Sales tax holiday starts Friday
By Nick Hiltunen
Published in News on August 2, 2007 1:45 PM
Buying some items will fill your wallet with sales tax savings this weekend.
But make you sure you watch your receipt.
State lawmakers have made the three-day period starting Friday a sales tax free weekend, designed to help families getting ready to send children back to school.
But if a retailer charges sales tax on an exempt item during the weekend's sales tax "holiday," it's up to the shopper to return to the offending store.
"In order to obtain a refund of tax paid in error, the customer must return to the store with his sales receipt and obtain a refund from the retailer," according to an N.C. Department of Revenue Internet Web site.
What else should the vigilant shopper watch for?
Stores can't say they won't participate, the N.C. Department of Revenue site shows.
"Retailers may only collect from their customers sales taxes that are legally due," the site says. Translation: The sales tax holiday is state law, and is not optional for retailers.
The tax-free holiday starts at 12:01 a.m. Friday, and lasts through 11:59 p.m. on Sunday.
So what items should you look for on your sales tax-free shopping spree?
Clothing, footwear, and school supplies -- as long as each item costs less than $100.
Sports and recreation equipment is included too, as long as you keep each item under $50.
If you can't think of many sports and recreation items that cost under $50, the Department of Revenue offers some examples:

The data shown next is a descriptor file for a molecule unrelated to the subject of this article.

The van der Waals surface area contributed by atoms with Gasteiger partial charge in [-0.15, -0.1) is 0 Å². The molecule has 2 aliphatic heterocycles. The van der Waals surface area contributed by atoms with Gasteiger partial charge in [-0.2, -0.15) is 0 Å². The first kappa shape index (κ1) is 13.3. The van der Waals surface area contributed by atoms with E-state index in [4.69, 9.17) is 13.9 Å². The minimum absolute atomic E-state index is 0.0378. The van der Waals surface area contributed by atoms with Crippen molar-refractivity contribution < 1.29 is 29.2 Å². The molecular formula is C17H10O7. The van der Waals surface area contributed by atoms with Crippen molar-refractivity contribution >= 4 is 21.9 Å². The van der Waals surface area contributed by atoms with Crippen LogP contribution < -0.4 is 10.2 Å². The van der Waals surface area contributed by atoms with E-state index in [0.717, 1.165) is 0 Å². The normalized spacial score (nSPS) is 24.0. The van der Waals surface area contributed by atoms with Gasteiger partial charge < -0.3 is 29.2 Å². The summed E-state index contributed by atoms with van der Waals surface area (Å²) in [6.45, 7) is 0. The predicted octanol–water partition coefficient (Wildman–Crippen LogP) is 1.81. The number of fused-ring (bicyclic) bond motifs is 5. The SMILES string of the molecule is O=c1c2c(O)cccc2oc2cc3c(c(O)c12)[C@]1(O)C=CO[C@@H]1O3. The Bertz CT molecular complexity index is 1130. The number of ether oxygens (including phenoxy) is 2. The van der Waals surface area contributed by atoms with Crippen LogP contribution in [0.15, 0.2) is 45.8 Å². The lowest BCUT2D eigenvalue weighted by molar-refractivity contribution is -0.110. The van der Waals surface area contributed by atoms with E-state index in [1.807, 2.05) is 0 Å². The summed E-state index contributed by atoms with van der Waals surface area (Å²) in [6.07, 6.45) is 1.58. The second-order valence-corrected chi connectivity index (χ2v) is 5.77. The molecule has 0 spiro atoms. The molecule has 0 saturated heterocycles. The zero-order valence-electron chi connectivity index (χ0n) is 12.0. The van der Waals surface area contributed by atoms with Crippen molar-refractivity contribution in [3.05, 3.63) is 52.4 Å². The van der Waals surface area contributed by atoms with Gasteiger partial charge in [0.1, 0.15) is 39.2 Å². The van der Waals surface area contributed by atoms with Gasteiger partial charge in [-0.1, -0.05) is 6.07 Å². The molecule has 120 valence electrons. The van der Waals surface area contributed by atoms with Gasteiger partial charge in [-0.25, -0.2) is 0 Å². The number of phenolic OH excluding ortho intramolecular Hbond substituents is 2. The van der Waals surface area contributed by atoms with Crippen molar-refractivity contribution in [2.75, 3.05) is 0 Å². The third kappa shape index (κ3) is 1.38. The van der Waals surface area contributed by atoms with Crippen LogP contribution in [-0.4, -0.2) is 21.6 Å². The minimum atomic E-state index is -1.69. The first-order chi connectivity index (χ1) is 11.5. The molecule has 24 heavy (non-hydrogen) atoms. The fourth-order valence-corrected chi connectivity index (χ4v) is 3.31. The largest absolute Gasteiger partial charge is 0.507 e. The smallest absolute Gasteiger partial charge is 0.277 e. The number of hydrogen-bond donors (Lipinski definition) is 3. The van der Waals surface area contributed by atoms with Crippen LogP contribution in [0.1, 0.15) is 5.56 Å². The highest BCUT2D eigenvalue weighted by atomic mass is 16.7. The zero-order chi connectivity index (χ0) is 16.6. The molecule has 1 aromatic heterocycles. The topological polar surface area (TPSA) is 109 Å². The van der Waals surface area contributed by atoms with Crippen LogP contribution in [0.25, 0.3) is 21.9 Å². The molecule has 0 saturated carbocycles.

"Examples of qualifying sport or recreational equipment ... include ballet shoes ... cleats, shin guards, ski boots, shoulder pads, mouth guards and goggles," the state's site says.
This weekend may also be a good time to protect Junior's noggin, the site shows.
"Biking, skating or baseball helmets are exempt," as long as your hard protective hat also costs less than $50.
It may also be time to bite the bullet on the laptop you promised your young one for college -- if sales tax savings are enough to entice you.
Computers less than $3,500 per item are exempt from sales tax, and "computer supplies" of less than $250 count as well.
So what doesn't count?
"Clothing accessories, jewelry, cosmetics, protective equipment, wallets, furniture, items used in a trade or business and rentals," the site says.
Those items will be subject to the sales tax you're used to paying throughout the year.
Home seamstresses also lose out -- although it could be used to make clothes, fabric, thread and yarn remain taxable through the holiday.
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